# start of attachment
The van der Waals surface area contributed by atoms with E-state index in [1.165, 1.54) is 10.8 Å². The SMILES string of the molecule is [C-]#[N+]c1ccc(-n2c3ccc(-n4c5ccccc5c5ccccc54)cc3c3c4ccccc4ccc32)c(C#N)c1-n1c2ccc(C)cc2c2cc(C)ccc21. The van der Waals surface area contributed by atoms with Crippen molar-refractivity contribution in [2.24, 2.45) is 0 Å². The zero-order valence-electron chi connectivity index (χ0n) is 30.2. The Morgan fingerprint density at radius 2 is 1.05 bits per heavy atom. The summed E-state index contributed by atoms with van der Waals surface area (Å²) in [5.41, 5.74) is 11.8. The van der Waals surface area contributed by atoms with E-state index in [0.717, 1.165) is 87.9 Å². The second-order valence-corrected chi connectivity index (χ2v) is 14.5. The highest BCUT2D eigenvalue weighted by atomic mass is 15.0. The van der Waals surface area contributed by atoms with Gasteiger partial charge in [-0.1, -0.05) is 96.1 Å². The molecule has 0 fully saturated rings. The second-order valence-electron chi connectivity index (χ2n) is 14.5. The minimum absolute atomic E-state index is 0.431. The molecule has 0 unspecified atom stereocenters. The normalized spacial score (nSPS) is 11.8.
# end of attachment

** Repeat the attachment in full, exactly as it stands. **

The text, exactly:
The van der Waals surface area contributed by atoms with E-state index in [1.165, 1.54) is 10.8 Å². The SMILES string of the molecule is [C-]#[N+]c1ccc(-n2c3ccc(-n4c5ccccc5c5ccccc54)cc3c3c4ccccc4ccc32)c(C#N)c1-n1c2ccc(C)cc2c2cc(C)ccc21. The van der Waals surface area contributed by atoms with Crippen molar-refractivity contribution in [2.24, 2.45) is 0 Å². The zero-order valence-electron chi connectivity index (χ0n) is 30.2. The Morgan fingerprint density at radius 2 is 1.05 bits per heavy atom. The summed E-state index contributed by atoms with van der Waals surface area (Å²) in [5.41, 5.74) is 11.8. The van der Waals surface area contributed by atoms with E-state index in [0.717, 1.165) is 87.9 Å². The second-order valence-corrected chi connectivity index (χ2v) is 14.5. The highest BCUT2D eigenvalue weighted by atomic mass is 15.0. The van der Waals surface area contributed by atoms with Gasteiger partial charge in [-0.1, -0.05) is 96.1 Å². The molecule has 0 fully saturated rings. The second-order valence-electron chi connectivity index (χ2n) is 14.5. The minimum absolute atomic E-state index is 0.431. The molecule has 0 unspecified atom stereocenters. The normalized spacial score (nSPS) is 11.8.